K-DIME: An affective image filtering system

Multimedia at Work
Editor: Tiziana Catarci
University of Rome
K-DIME:
An Affective Image Filtering System
Nadia BianchiBerthouze
University of Aizu,
Japan
E
ven though extracting the semantic content
of information is a critical feature in information search, today’s Web sites still have poor
capabilities in this regard, especially when it
comes to multimedia data. While most Web sites
provide visual, and sometimes, auditory content,
they don’t provide any tools to process the resulting subjective information, and by doing so, they
fail to support the user’s decision process. Often,
users will select a picture or a piece of music
based on the impression or feeling it conveys
from a pool of many others satisfying the same
objective criteria, such as percentage of a given
color or type of object. In fact, in fields such as
design, advertising, or entertainment, affective
content is the main criterion for selection.
Therefore, it’s crucial that users can fully interact with the multimodal components of the information, beyond a simple search or viewing of file
names, verbal descriptions, or even indexes of
objective content. My group in the Database Sys-
Figure 1. Result of KDIME for the query
“romantic screensaver
of airplanes.” K-DIME
retrieved 452 airplane
images by querying
different Web-based
search engines and
then ranked them
according to their
romantic impression.
The user can input
feedback in the form of
additional impression
words by entering them
under each retrieved
image.
1070-986X/03/$17.00 © 2003 IEEE
tems Lab at the University of Aizu is investigating
how to endow a computer system with the ability
to handle affective and subjective criteria. In this
article, I present our framework for software agents
to adapt to their users and perform Web-based
multimedia search on the basis of objective and
subjective criteria. We expect such systems to continuously tune the filtering criteria by exploiting
users’ feedback, thus providing flexibility against
the intrinsic variability of affective experiences.
Affective Web-based filtering engine
The Kansei (Japanese for sensitivity) Distributed Information Management Environment,1 or
K-DIME, software environment lets users or software applications fetch multimedia material from
the Web on the basis of textual keywords and filter
it using a Kansei user model (KUM), which I’ll
describe later. The KUM learns a mapping
between low-level features of the multimedia data
and impression words—such as “romantic”—expressed in natural language.
K-DIME acts as a metasearch
engine for the Web. The search
process involves four main components. Given the objective criteria of
a user’s query—for example, “screensaver images of airplanes”—the dispatching component selects and
tunes existing search engines, analyzes the results of the selected
search engines, and integrates their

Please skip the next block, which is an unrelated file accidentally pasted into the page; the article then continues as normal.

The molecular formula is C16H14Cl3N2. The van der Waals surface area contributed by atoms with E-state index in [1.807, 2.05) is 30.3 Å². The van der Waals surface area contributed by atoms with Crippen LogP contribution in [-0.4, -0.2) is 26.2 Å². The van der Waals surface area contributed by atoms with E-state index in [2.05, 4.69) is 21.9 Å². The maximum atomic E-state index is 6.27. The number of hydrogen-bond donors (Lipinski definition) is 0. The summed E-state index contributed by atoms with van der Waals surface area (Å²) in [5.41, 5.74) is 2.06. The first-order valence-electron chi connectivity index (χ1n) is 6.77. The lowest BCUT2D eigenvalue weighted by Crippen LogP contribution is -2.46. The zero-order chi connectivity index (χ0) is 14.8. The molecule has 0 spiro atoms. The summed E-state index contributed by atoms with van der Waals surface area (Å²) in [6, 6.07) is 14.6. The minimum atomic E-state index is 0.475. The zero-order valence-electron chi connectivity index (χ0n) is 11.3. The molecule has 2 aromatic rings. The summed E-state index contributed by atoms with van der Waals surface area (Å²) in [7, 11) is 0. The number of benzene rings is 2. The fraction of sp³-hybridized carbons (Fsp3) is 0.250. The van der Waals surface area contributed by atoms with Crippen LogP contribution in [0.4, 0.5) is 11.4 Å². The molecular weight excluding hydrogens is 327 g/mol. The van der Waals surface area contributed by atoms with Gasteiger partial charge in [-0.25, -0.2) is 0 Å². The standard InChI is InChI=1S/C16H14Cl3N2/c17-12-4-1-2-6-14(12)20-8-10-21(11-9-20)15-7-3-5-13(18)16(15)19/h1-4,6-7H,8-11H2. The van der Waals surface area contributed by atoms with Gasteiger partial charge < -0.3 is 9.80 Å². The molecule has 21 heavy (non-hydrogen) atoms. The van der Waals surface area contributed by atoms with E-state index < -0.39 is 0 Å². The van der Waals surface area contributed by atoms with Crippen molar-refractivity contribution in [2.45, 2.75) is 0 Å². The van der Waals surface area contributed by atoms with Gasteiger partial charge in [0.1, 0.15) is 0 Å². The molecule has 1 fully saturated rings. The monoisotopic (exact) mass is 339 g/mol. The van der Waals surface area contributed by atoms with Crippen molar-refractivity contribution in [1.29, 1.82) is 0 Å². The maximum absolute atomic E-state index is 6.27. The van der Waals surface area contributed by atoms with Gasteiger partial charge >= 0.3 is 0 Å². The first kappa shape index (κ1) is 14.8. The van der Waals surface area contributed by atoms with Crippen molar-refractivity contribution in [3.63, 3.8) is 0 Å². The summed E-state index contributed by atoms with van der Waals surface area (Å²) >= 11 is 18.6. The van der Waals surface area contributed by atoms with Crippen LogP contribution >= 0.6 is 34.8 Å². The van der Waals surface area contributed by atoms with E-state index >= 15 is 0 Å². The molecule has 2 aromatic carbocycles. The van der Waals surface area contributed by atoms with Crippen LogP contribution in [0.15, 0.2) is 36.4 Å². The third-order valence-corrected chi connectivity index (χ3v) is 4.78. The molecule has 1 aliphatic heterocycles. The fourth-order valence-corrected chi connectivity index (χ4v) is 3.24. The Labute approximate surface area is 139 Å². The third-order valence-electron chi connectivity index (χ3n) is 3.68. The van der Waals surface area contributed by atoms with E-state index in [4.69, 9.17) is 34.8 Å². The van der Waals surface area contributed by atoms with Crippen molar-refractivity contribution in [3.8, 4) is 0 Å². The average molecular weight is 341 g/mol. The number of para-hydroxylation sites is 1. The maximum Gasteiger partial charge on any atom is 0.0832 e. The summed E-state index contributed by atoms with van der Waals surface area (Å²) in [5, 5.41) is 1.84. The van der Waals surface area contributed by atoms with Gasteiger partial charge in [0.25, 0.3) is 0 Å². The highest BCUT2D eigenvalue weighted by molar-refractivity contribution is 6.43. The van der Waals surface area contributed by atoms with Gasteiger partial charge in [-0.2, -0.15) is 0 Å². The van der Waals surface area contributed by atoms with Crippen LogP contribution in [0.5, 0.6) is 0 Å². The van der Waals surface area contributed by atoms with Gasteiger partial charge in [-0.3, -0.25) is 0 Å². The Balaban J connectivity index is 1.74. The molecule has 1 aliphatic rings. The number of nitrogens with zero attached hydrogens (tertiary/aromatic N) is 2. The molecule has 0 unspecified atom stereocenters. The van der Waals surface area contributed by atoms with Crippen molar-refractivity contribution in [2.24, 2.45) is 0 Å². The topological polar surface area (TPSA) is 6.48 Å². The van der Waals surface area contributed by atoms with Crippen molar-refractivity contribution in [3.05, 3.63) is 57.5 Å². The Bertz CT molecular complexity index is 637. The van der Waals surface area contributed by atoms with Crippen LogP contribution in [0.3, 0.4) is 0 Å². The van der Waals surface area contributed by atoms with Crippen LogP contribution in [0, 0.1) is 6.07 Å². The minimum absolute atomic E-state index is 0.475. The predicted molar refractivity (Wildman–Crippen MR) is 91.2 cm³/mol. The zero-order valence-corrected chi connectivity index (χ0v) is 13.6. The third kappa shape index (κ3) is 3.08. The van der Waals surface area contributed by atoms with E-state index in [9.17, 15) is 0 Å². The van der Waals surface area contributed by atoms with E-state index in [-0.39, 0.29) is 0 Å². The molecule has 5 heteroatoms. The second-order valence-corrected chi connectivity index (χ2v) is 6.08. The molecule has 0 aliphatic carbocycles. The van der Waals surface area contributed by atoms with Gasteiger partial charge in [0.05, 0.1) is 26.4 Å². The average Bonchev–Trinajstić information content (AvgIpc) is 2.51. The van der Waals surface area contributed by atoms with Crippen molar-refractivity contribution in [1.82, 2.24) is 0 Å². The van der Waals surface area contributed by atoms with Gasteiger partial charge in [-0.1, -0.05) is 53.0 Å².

results to prepare for the data filtering process. The filtering component
selects and configures the KUMs,
which assess the data against the
user’s subjective criteria (such as
“romantic”). The display component
outputs the filtered data to the software application, which displays the
data to the user (see Figure 1). The
user can then provide relevance feed-
Published by the IEEE Computer Society
103
Multimedia at Work
Learning
Word
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Wn module
Perceptual
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signatures
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Relations
setting
Feedback processing
Store
Subsignature selection
Neural
network
structure
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.
Image processing
setting
Texture
Store
Multi-signature
Image processing
Figure 2. Kansei user
model architecture.
Each impression-word
module consists of a set
of neural networks fed
by subsets of the
images’ perceptual
signature. A feedbackprocessing component
is in charge of
analyzing the feedback
and triggering the
refinement of word
modules.
104
Training set
Get
image
back.2 K-DIME’s feedback-processing component
analyzes this feedback. It aims to adapt existing
KUMs or to create new ones for newly entered
impression words.
Kansei user model
The user model assumes that the meaning of
an impression word is partially grounded in the
low-level characteristics of the multimedia data
from which it originates. We can therefore set the
KUMs to learn associations between perceptual
states and impression words under user supervision. The perceptual state is the signature, or set
of low-level descriptive variables, extracted by a
set of image processing algorithms that describes
the image in terms of color, texture, and shape
features.
Figure 2 depicts the modeling process’ information flow. A word module consists of a set of
neural networks that learn the relationships
between subsets of the perceptual state and
impression words. A saliency factor, or weight, is
associated with each network and updated
through user feedback. With this mechanism, a
word module can deal with different subjective
impression words by relating to different categories of perceptual characteristics. For example,
“romantic” or “fresh” might relate to color features, whereas “imposing” or “brave” might
relate to shape characteristics. Since the lexicon
evolves as interaction unfolds—that is, as new
words are introduced—each word is independently dealt with by a word module in charge of
learning its particular associations with perceptual states.
Personalized holiday planner
We have integrated K-DIME into the Personalizable Hotel Retrieval System (PHRS). PHRS
aims to combine the ability to satisfy objective